Well, maybe not the final post, but close to it. With the end of the 200th anniversary of the Russian campaign, I will no longer be making regular posts. Starting in May of 2011, I’ve been attempting to bring the stories of the participants in this disastrous campaign to life. This is post number 238 during that period. In 2012, the bicentennial of the campaign, there have been posts on 117 days of the 175 day campaign (67%)(some of the posts are enhanced re-posts from 2011 – the 199th anniversary).
Wherever possible, I matched the date of the eyewitness account to its 200th anniversary to give the reader as much of a connection with the participants as possible. The goal was to make the reader feel a part of the event. As a result, I’ve mostly ignored the strategy and concentrated on the human aspect. My favorite post was about a lost glove. Something so simple could have tragic consequences.
This blog is the result of research I did to write a work of historical fiction for middle school readers. While the hero of my book, Henri Carle, is only 14, many adults have read the story and found it entertaining. If reading this blog has put you in the mood for a good Russian campaign adventure story, order yourself a copy of Russian Snows: Coming of Age in Napoleon’s Army and enjoy it some night this winter in front of a warm fire. You’ll probably recognize a few of the scenes in the book as they were inspired by eyewitness accounts.
Another interesting thing that came out of the writing of Russian Snows, was that a fellow re-enactor pointed out that a veteran of Napoleon’s Russian campaign is buried at a local church, only a few miles from where I live in southeastern Pennsylvania, USA. While I have made no attempt to verify the validity of the veteran’s claim, here is the little bit of the story that we know according to a pastor who was giving his recollections many years later.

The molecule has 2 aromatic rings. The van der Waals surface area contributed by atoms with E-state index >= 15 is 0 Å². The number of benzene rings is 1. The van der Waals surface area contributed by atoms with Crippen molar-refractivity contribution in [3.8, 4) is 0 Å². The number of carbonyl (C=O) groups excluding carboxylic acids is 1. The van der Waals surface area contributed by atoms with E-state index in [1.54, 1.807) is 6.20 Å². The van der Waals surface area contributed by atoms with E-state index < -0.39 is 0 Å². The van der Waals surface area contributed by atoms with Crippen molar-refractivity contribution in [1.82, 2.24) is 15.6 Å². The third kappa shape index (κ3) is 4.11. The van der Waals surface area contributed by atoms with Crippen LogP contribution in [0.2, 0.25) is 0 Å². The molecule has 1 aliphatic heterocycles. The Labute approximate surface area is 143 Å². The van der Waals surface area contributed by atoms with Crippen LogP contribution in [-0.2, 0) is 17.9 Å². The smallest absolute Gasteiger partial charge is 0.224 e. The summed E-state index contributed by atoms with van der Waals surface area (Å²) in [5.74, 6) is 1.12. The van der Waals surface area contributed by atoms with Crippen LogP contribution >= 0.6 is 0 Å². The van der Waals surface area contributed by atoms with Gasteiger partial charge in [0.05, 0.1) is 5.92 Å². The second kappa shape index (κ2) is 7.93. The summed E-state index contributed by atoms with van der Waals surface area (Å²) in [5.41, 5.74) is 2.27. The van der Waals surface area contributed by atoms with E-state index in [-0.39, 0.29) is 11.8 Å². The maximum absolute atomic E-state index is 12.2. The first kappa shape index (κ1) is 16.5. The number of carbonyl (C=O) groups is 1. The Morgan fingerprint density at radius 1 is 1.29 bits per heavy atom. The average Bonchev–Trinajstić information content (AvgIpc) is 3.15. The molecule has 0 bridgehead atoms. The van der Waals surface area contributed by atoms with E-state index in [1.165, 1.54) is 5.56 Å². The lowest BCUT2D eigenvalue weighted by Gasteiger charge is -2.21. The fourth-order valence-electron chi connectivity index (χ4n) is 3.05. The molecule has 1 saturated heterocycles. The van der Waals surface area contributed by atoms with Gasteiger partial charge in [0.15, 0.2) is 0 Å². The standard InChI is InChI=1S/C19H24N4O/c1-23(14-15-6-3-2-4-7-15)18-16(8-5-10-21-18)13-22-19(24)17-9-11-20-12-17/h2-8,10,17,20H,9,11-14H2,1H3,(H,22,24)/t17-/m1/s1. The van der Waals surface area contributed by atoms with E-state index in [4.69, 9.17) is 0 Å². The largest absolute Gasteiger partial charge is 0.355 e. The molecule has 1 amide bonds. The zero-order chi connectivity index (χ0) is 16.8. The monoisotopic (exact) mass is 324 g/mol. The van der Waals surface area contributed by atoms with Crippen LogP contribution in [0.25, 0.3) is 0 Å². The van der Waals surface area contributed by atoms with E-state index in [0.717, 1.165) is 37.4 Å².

“Among the interesting reminiscences is the life and character of Father Knapp. He was quite up in years when I became pastor in 1865. He died about thirty years ago, aged eighty-four. In character he was sturdy and pronounced. Outspoken candor marked all his doings. Between opinions he never halted. He was in Napoleon’s Russian campaign. Often he was near that august personality; had brought him dispatches; taken orders from him to others, thus had business acquaintance and conversation with him. To hear him talk seemed like a dream. It seemed so strange to speak with a man who had personally spoken with Napoleon. About the horrible campaign he could talk by the hour. Incident and general movements he remembered well and stated them vividly. I delighted to listen to him. His frequent nearness to the great emperor gave him opportunities of knowing things. His statements came with authority.”
Thank you to Lee Wessner for providing the text and photo about John Knapp.
Thank you to everyone who has read this blog. I hope it serves as a reference for years to come.